Monopoly on Knowledge
If I gave you two minutes to explain the basic details of your health insurance plan, could you do it? If not, you are far from alone. A recent survey has concluded that a majority of Americans feel “hopelessly confused” by health insurance (Bend, 2021). Coupled with the fact that Americans spend more on healthcare than any other country in the world while producing outcomes that are far from the best, the current state of affairs is aptly summarized as rife with market failures (Tikkanen, et al 2020). Wherefore art thou invisible hand?
Imagine I was something akin to Billy on the Street, and I brought with me a large poster of the image to the right. How likely is it that an interviewee would be able to provide a brief summary of our healthcare system? Even if I were incentivized with a $1, I may consider it not to be worth the mental effort. Overly complicated systems engender feelings of helplessness, and you don’t have to look far for another example. The US tax code has become so complicated that an entire industry has arisen to profit from the average American’s lack of understanding.
The healthcare industry naturally profits from consumer naïveté. A study from the American Economic Association suggests nearly 9 out of 10 Americans purchase the wrong prescription drug coverage plan for their needs, costing them 30% more than the ideal plan on average (Abaluck & Gruber, 2016). It begs the question, who is responsible for educating Americans on navigating our healthcare system? By the time Americans need to purchase health insurance for the first time, they are likely 26 years old. Many years removed from the education system, we are relying on Americans to figure it out for themselves, and it clearly isn’t working.
“Because people are so bad at choosing plans, the market often sends weird signals to insurance companies, encouraging them to offer more of the wrong plans instead of the right ones.”Margot Sanger-Katz, “It’s Not Just You: Picking a Health Insurance Plan is Really Hard”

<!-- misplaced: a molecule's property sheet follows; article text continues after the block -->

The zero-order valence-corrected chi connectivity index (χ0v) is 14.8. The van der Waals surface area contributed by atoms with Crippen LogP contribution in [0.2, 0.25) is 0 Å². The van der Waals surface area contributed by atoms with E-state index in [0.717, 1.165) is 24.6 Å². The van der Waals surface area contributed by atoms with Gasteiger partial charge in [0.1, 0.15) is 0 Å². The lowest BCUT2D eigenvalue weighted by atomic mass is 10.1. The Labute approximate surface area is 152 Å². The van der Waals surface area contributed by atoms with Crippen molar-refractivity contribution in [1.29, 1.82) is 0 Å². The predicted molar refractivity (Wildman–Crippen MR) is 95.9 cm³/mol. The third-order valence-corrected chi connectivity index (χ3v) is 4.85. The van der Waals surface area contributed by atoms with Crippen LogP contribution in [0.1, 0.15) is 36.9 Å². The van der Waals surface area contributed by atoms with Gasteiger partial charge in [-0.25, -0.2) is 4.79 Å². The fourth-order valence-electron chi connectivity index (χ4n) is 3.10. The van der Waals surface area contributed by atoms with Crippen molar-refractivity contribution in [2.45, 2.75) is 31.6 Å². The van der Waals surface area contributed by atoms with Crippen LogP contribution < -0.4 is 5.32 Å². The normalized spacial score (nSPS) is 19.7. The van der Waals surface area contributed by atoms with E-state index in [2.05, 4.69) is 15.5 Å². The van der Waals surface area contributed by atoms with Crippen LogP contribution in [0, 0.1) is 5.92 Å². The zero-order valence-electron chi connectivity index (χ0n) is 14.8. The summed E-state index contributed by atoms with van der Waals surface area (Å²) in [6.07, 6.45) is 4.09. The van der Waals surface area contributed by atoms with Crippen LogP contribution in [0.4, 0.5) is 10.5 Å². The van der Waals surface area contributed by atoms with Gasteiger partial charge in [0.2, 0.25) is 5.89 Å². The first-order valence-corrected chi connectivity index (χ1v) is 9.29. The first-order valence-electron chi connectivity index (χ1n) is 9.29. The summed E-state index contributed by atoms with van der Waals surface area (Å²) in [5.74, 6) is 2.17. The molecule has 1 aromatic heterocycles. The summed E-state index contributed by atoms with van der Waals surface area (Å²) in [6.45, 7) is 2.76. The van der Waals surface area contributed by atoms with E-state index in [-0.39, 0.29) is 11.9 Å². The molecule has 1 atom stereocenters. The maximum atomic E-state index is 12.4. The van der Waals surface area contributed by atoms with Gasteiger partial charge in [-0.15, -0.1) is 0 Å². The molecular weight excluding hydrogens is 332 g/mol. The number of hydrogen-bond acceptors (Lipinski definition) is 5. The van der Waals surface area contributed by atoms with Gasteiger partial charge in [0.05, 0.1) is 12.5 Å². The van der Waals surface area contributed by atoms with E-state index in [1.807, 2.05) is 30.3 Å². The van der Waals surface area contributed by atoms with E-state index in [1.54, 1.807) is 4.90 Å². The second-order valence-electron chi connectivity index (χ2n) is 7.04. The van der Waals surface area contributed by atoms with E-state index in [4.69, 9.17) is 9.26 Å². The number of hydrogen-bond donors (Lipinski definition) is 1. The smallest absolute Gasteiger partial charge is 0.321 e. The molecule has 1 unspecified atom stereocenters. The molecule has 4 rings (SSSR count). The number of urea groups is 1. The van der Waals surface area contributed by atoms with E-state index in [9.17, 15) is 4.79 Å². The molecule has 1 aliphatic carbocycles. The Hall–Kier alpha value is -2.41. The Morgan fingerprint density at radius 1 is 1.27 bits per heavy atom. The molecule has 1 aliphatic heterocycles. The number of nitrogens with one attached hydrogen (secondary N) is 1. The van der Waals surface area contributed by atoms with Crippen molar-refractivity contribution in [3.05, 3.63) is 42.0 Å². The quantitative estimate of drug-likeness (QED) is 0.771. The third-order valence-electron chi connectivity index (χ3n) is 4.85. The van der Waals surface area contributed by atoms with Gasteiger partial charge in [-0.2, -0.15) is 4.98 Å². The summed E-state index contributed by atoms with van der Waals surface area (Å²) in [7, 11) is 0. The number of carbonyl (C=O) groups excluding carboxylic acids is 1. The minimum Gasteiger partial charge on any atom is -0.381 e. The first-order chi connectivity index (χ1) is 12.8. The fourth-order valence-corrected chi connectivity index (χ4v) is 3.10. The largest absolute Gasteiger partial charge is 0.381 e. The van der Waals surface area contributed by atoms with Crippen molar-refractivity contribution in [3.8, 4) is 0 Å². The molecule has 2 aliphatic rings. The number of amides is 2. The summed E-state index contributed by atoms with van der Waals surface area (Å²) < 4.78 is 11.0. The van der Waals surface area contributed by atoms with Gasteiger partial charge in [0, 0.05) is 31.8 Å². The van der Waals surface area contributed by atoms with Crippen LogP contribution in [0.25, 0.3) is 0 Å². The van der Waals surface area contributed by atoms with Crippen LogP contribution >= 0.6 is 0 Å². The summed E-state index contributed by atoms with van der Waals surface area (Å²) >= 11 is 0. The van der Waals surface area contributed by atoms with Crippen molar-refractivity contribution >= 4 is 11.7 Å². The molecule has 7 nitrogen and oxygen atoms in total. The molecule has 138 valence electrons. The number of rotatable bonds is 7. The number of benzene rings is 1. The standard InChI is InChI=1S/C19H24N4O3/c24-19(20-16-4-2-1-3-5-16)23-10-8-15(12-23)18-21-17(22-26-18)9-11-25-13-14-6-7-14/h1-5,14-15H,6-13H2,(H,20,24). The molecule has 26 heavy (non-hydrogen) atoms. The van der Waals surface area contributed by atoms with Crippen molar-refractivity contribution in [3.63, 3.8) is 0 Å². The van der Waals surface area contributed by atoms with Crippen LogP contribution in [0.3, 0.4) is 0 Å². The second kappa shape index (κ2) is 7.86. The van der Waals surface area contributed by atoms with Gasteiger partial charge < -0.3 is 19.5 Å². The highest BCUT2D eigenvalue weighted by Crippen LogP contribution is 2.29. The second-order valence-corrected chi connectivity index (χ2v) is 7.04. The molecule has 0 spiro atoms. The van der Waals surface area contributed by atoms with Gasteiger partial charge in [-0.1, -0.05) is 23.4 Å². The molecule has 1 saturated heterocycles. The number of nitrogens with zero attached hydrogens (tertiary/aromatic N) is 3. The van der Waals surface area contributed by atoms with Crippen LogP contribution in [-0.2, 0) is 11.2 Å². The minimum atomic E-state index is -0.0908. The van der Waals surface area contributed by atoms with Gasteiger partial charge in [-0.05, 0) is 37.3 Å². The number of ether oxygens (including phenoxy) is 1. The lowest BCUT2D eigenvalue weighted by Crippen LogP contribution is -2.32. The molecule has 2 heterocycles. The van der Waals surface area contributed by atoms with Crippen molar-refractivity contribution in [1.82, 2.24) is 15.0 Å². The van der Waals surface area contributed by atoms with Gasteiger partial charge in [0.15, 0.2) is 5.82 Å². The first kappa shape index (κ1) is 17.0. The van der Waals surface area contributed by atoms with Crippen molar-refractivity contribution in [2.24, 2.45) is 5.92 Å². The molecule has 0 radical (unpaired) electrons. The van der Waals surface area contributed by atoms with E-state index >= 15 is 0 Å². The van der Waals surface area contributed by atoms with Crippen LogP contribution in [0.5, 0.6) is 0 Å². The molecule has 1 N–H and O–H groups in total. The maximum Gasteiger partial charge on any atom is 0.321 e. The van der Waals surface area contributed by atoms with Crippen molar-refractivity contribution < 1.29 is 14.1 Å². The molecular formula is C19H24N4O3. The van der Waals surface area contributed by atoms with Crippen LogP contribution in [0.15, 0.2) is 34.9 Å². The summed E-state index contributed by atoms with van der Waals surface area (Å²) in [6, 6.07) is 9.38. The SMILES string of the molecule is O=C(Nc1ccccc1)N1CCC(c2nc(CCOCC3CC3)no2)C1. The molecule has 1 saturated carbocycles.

This past fall break, I road tripped to a close friend’s house outside of Charlotte, North Carolina. As usual, I forgot to pack an item, but unfortunately this time it was my thyroid medication—something I am supposed to take daily. Luckily, I was able to have the prescription filled at a Costco in Charlotte, where I was only charged $7. This was in stark contrast to the $27 I typically pay at the Costco in Mishawaka, Indiana. In the American health system, this isn’t remotely unusual! The varying costs of identical surgical procedures from hospital to hospital and city to city are well documented (Rosenthal, 2013).
Yet again, a lack of transparency and awareness leads to wasteful spending. In an ideal market, consumers and competitors would take advantage of mispricings and force the most efficient outcome. In a country that prides itself on free market capitalism, how is this allowed to persist? I believe two central issues perpetuate this broken system.
The first is the influence of the healthcare industry on regulation via political lobbying. Three of the top five largest political donors this past year were the Pharmaceutical Research and Manufacturers of America, the American Hospital Association, and Blue Cross Blue Shield—all donating in excess of $25 million (OpenSecrets, 2023). Uneven pricing allows some to inflate their margins. The desire to protect their profits is a rational, self-interested act.